NUALS’ All India Law Learning Game Design Competition

The NUALS All India Law Learning Game Design Competition, 2023 is proposed in the context of the adoption of innovative pedagogy in teaching and learning law at the National University of Advanced Legal Studies, Kochi. The present competition is announced in light of the successful completion of the First Law Learning Game Design Inter-Semester Competition held in NUALS in the month of September 2022.  NUALS’ experience in the implementation of gamification of LL.B program is reflected in the release of Books on Gamification which infact speaks for the volume to which gamification is imbibed in University academics. Generating a pool of games- virtual and physical- for learning law, both substantive and procedural is the task that NUALS has taken up proudly to contribute to the present day world of education, entertainment and engagement.  

. Objectives of the Competition

  • Facilitate learning law through games
  • Facilitate self-study through curriculum oriented games
  • Facilitate the student to assess and reassess one’s capacity to learn
  • Improve the reasoning capacity of students
  • Motivation to study the fundamentals of law
  • Learning law through active involvement of students retaining their enthusiasm throughout the learning process.
  • Facilitate practicing real life situations and challenges in a safe environment
  • Facilitate effective informal learning environment

Scheme of Evaluation

 Selection Committee (Preliminary Round)

The designed framework of games is to be presented by the shortlisted candidates before the Selection Committee in the Preliminary Round.  At this stage, the participant must disclose the mode of the game – whether virtual or physical and an overview of the draft design specifying the focal area and an overview of the proposed game. It is also required to convince the Committee as to how the draft games could help in learning law and the expected outcome of the proposal. A self-assessment of its effectiveness is to be presented before the Selection Committee along with a write-up containing the above requirements. A time span of 15-20 minutes will be available to the participants in this stage. The Committee has the discretion to reject or accept the proposal at this stage with or without remarks.  The participants may also be given a chance to revisit the structural framework if the Committee deems fit. Four or five teams will be shortlisted for participation in the Final Round before the Judging Committee.  The participants have to play the designed games before the Judging Committee. Each group / individual participant will get 40-45 minutes to complete administering the game. The Preliminary Round will be held online on December 19, 2022.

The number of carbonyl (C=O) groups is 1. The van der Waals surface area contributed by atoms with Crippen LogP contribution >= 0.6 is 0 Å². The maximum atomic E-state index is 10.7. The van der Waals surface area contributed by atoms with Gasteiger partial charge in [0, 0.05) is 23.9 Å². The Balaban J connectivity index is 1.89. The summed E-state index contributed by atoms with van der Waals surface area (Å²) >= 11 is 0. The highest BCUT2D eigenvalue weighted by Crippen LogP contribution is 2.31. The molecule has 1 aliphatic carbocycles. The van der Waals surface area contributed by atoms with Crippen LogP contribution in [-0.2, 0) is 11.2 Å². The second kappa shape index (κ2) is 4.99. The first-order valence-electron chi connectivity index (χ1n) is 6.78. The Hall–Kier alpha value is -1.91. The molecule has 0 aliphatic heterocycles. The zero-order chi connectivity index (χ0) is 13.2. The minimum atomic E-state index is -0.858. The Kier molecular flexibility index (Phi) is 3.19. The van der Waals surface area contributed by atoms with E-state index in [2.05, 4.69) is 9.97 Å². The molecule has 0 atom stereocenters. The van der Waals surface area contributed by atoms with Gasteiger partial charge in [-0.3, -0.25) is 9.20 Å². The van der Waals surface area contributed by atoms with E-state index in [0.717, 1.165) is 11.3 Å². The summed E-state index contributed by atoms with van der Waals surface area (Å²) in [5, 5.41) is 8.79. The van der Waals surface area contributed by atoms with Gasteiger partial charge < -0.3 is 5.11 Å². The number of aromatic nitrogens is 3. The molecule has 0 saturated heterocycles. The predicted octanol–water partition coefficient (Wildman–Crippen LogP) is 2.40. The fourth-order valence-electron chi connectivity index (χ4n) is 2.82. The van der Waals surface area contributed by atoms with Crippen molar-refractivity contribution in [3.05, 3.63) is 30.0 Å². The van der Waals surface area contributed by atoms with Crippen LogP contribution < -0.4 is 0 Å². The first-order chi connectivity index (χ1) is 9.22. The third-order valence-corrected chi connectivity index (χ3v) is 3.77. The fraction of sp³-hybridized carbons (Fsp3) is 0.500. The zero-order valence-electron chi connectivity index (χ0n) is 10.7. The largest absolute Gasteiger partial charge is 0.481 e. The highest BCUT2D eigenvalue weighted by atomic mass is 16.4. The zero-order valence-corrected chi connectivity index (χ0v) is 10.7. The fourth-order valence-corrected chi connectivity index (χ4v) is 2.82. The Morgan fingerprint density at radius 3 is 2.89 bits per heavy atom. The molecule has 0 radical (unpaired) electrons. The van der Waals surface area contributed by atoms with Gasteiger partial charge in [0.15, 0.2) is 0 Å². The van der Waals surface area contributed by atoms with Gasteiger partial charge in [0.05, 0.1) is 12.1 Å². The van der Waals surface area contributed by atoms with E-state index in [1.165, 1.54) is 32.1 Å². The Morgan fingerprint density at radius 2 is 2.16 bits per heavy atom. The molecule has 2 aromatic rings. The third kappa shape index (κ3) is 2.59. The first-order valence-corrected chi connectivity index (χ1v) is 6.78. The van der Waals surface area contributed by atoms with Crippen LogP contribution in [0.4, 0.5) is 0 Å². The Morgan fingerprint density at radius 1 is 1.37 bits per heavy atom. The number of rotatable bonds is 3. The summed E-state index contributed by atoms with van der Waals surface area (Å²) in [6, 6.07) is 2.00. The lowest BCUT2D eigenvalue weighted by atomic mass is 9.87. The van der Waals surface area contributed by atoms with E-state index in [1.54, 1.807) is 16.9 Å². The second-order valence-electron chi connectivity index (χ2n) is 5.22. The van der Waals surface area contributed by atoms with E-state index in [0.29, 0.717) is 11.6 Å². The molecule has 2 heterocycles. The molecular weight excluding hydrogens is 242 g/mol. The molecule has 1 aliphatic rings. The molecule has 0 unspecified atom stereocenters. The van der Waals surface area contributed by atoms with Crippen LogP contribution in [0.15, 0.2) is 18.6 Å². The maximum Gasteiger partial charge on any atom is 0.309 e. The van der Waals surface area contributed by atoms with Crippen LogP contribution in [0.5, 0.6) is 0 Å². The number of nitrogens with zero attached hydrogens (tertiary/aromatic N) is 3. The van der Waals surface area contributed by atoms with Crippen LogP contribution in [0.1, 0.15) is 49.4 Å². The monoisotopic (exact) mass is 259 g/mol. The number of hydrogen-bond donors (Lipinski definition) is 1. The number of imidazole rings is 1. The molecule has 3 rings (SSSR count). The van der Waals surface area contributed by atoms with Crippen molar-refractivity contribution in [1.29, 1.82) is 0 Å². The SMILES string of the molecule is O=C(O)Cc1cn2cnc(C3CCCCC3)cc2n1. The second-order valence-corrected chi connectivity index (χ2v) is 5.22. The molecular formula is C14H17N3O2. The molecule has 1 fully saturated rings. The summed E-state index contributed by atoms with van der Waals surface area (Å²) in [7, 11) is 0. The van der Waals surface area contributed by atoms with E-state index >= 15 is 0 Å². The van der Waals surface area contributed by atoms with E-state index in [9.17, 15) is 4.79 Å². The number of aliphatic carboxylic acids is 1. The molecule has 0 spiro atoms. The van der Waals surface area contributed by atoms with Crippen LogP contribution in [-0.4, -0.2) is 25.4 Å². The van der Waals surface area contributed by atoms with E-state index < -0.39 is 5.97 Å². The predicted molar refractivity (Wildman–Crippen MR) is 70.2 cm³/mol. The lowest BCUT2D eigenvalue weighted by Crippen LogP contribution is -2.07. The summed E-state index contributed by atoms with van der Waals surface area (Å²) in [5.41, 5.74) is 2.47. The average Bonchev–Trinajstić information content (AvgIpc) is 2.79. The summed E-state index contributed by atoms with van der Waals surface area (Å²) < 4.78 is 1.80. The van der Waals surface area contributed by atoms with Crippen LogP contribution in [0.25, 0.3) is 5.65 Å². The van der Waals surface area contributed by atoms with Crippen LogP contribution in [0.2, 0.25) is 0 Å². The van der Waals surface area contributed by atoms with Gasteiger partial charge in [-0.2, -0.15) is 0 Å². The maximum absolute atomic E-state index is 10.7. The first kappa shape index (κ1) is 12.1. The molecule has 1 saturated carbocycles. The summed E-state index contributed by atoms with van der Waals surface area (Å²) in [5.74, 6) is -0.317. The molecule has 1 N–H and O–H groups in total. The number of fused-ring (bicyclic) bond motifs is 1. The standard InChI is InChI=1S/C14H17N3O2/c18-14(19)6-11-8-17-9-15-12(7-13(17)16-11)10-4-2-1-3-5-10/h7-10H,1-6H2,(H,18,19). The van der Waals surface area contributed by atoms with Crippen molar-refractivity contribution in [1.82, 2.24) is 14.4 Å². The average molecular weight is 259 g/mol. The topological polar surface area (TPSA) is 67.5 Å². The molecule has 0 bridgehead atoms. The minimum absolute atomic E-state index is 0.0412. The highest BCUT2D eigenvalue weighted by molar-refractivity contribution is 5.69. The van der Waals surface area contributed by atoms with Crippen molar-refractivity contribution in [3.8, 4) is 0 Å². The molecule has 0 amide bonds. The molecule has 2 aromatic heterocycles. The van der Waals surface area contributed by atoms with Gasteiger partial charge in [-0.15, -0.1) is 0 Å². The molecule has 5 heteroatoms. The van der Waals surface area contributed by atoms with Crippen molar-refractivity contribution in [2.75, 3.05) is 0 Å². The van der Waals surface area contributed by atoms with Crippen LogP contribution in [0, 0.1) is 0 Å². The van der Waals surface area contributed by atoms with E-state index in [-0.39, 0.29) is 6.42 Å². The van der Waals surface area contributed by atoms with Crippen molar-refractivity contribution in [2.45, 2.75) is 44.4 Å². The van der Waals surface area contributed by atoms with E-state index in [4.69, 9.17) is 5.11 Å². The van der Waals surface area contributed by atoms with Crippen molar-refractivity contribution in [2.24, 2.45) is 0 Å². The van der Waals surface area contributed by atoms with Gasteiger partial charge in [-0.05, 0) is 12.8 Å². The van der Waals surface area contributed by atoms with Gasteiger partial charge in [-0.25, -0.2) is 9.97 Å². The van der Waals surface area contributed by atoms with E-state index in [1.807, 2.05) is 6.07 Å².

Judging Committee (Final Round)

The participants have to submit the final report of the designed games and present the game before the Judging Committee. Both virtual and physical games will be evaluated based on the below well-defined criteria. The designed games will be scrutinized by a Judging Committee and the decision of the Committee will be final. The Judging Committee possesses the authority to deny prizes if the games designed are not up to the expected standard and lack compliance with the objectives of the Game Designing Competition. The Final round will be held offline in NUALS Campus, Kalamassery, Kochi, Kerala.

Criteria for Evaluation of Games 

  • Interpretation of facts and laws
  • Importance given to legal issues and provisions in law
  • Content, Clarity, Accessibility
  • Scope of learning law through the designed games
  • Quality of the content
  • Retentive attention span of potential student players
  • Scope of knowledge generation 
  • Innovation in feedback techniques
  • Inspiration to continue learning
  • Level of engagement
  • Prospect for recall and retention
  • Prospect for Education, Engagement and Entertainment
  • Level of Cognition, Coherence and Communication 

Inter Semester Law Learning Game Design Competition held at NUALS

The Competition is open for participation by students pursuing undergraduate law degree at any institution /university recognized by the Bar Council of India. A Certificate issued by the Head of the institution/ university showing that the participant is an undergraduate student of the institution/university is mandatory. Students can participate either individually or in groups, but not exceeding five in each group. The games to be designed for the competition could be either virtual or physical and the winners are rewarded separately for each category.
The registration fee for a group is Rs 1000/ and that for an individual participant is Rs 500/. Along with the registration fee, the participant has to upload a recorded video of time span not exceeding 10 minutes of the Scheme of the game specifying the mode, whether online or offline and a detailed description of the scheme justifying how it serves the purpose of learning law. The proposed scheme should also keep compliance with the factsheet released. The participants are free to concentrate either on part or whole of the specific facts and laws highlighted in the fact sheet and design games based on the same. The registered team as a whole or the individual participant as the case may be can only be part of the video uploaded. The video can be uploaded in the Google form (maximum file size is 100 MB).
The registration fee can be paid through this link: https://www.nuals.ac.in/Payment.aspx. Click on the registration fee tab and complete the payment. The payment link will be open from 3rd November, 2022.
After completing the payment, please complete the registration in the google form link: https://forms.gle/5Ezn18fjZiyzjcYq8. The payment reference number should be mentioned in the google form.